Learning From The Loss Of Robin Williams

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Ron Henry/Flickr/Creative Commons

By Leona Kashersky, Psy.D.

When I learned of the tragic death of Robin Williams two weeks ago, tears came to my eyes.

I valued his mind and contribution to the arts and humanity, as did so many in the world who share in the loss of this beloved comedian, who took his own life on August 11, 2014.

Not only did I feel an emptiness at the thought of never seeing another new Williams’ masterpiece, but knowing that so many looked up to him, I feared that his end could inspire those who are struggling with suicidal thoughts to follow his example.

Recent studies have shown that when a mentor, parent, loved one, or admired celebrity commits suicide, communities can become vulnerable to more tragic loss of the same kind.

As such, I’d like to speak to Williams’ specific situation, and address some general suicide risk factors in hopes that education could help us to grieve and prevent further harm.

O’ Captain, My Captain: Robin Williams’ Struggle

It is well documented that Williams had a long battle with substance use, and mental health professionals have hypothesized that he also suffered from bipolar disorder.

In early July, he checked himself into rehab, though news reports stated that he did not technically relapse. This readmission into rehab was right after his new sitcom The Crazy Ones was canceled after only one season. Whether or not Williams actually relapsed or was preventing a relapse, it is important to recognize that he was proactive in addressing his need for help.

Further, Williams had just started a new medication to treat his newly diagnosed Parkinson’s disease; his medication did come with warnings related to depression and suicidal ideation.

Risk Factors, Warning Signs & Intervention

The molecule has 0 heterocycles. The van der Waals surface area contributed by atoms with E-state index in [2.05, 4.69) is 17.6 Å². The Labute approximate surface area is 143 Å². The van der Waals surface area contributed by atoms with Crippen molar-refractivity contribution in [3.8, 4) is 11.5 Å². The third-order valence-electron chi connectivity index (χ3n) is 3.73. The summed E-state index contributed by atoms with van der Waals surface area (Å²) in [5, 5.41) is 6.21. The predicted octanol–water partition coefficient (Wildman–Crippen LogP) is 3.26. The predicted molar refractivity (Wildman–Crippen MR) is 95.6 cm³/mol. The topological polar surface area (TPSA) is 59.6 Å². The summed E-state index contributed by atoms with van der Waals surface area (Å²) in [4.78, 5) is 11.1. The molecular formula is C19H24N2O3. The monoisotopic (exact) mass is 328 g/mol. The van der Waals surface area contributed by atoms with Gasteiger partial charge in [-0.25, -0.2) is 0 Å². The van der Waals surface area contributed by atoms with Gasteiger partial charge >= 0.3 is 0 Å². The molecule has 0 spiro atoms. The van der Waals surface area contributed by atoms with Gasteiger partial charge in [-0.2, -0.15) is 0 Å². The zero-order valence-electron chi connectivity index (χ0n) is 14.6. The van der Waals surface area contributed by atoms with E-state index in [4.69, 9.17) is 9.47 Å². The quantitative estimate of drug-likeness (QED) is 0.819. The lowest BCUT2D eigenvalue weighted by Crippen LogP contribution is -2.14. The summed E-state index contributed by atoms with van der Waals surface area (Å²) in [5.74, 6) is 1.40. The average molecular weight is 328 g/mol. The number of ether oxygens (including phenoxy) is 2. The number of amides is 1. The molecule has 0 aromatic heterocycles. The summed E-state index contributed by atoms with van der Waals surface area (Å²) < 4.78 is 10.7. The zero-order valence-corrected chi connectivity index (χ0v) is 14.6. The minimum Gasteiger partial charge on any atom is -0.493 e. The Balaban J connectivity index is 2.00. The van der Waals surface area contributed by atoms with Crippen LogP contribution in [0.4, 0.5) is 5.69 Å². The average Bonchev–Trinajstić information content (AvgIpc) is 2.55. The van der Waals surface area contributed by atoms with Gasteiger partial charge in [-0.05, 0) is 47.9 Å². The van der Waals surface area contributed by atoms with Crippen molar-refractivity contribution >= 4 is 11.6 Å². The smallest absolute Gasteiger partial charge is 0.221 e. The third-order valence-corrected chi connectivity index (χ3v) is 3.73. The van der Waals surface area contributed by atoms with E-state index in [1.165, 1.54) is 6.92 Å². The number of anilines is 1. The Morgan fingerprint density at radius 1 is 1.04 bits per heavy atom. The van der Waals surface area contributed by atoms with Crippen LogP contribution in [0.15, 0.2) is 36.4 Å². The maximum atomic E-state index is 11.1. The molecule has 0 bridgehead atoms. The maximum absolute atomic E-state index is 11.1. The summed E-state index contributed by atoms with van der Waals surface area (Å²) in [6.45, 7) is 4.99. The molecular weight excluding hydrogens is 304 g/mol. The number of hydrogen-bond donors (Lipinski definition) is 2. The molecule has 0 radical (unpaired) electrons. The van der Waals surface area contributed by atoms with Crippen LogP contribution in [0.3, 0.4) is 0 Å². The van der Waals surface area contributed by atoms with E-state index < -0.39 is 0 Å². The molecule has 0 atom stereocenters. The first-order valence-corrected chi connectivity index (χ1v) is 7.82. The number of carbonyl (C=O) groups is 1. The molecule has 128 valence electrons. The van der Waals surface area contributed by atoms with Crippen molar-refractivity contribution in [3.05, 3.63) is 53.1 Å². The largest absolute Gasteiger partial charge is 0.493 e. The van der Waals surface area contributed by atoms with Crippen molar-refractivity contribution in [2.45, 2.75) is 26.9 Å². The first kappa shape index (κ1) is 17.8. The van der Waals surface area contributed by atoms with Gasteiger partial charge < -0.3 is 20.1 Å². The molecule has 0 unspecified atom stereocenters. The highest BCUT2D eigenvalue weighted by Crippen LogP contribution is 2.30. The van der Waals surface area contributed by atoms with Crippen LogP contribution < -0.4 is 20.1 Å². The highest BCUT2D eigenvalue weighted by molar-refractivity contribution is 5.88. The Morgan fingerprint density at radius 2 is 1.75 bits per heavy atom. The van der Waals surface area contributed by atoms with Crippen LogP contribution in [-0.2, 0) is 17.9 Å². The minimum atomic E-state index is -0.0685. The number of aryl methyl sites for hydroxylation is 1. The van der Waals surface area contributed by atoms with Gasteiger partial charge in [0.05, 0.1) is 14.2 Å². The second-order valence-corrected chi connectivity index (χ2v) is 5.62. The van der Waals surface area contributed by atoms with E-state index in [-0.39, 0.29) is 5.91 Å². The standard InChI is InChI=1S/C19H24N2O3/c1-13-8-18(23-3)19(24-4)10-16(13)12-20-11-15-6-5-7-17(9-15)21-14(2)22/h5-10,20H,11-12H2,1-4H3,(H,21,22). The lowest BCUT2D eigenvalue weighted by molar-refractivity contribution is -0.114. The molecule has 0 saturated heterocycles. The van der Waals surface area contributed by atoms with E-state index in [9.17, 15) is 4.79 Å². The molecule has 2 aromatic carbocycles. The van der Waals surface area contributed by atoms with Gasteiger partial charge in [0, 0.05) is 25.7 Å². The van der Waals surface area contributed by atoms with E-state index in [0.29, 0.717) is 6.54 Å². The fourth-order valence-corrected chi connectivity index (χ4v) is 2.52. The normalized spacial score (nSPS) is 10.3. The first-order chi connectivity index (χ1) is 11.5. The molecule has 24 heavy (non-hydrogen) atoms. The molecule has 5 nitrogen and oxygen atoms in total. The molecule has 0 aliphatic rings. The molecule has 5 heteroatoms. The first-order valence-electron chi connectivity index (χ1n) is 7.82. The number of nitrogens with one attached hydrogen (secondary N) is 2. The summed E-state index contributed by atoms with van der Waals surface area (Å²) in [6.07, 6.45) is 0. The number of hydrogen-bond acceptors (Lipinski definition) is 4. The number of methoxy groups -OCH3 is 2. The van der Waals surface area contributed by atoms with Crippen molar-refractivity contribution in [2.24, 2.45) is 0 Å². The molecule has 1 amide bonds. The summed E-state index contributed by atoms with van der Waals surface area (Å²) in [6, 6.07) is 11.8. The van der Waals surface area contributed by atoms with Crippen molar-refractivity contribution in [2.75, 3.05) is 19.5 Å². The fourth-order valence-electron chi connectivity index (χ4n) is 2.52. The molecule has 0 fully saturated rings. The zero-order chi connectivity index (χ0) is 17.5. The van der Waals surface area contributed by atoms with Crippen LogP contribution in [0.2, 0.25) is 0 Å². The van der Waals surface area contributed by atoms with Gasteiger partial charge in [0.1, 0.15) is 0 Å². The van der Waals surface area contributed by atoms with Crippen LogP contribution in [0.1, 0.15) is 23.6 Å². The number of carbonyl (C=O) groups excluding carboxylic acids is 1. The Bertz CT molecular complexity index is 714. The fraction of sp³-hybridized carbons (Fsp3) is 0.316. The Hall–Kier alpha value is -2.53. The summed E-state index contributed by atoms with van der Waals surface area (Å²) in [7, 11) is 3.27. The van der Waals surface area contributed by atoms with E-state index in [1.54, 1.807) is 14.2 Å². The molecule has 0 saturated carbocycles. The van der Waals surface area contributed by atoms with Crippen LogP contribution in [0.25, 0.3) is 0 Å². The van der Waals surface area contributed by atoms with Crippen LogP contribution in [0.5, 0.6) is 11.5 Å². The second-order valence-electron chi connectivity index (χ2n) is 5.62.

Though we don’t know the complete details of Williams’ personal life, there were risk factors present in Williams’ history and current life situation that indicate that he was vulnerable to suicide.

Most suicides occur within three months following the treatment of a major depression, as the patient’s energy increases and before negative and destructive thoughts decrease. This leaves individuals in the initial phases of treatment at risk to follow through on suicidal thoughts. Moreover, even individuals who have a drug, alcohol, or eating disorder in full remission can be 10 percent more likely to complete suicide and are at higher risk. Professional monitoring is needed in the form of regularly scheduled counseling to teach healthy coping skills for managing stress.

In addition, patients starting some new medications that are not related to mental health treatment can be at risk of developing depressed and self-destructive thoughts. When patients are warned of the side effects, they don’t always remember the warning was given when the thoughts start to intrude. Often, patients are caught off guard and can be at greater risk of harmful behaviors.

Most people who contemplate suicide do not want to die, but rather feel disconnected from others and are likely experiencing difficulty thinking creatively about how to solve life’s challenges.